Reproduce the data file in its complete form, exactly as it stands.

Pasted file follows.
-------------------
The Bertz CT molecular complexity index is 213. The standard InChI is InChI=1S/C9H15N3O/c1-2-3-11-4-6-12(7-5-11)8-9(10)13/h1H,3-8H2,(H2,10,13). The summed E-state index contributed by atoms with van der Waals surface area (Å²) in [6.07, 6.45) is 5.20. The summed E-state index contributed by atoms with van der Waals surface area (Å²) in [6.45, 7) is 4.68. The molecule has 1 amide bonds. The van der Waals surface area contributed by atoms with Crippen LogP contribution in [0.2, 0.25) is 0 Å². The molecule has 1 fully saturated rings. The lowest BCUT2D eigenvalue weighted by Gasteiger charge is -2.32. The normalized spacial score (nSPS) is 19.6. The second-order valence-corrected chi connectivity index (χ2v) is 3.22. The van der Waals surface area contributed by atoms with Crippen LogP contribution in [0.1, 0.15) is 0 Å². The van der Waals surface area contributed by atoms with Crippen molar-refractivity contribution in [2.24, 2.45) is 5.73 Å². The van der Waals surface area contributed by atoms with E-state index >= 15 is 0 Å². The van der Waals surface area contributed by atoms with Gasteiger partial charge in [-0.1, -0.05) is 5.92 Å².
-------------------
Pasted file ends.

The Bertz CT molecular complexity index is 213. The standard InChI is InChI=1S/C9H15N3O/c1-2-3-11-4-6-12(7-5-11)8-9(10)13/h1H,3-8H2,(H2,10,13). The summed E-state index contributed by atoms with van der Waals surface area (Å²) in [6.07, 6.45) is 5.20. The summed E-state index contributed by atoms with van der Waals surface area (Å²) in [6.45, 7) is 4.68. The molecule has 1 amide bonds. The van der Waals surface area contributed by atoms with Crippen LogP contribution in [0.2, 0.25) is 0 Å². The molecule has 1 fully saturated rings. The lowest BCUT2D eigenvalue weighted by Gasteiger charge is -2.32. The normalized spacial score (nSPS) is 19.6. The second-order valence-corrected chi connectivity index (χ2v) is 3.22. The van der Waals surface area contributed by atoms with Crippen LogP contribution in [0.1, 0.15) is 0 Å². The van der Waals surface area contributed by atoms with Crippen molar-refractivity contribution in [2.24, 2.45) is 5.73 Å². The van der Waals surface area contributed by atoms with E-state index >= 15 is 0 Å². The van der Waals surface area contributed by atoms with Gasteiger partial charge in [-0.1, -0.05) is 5.92 Å².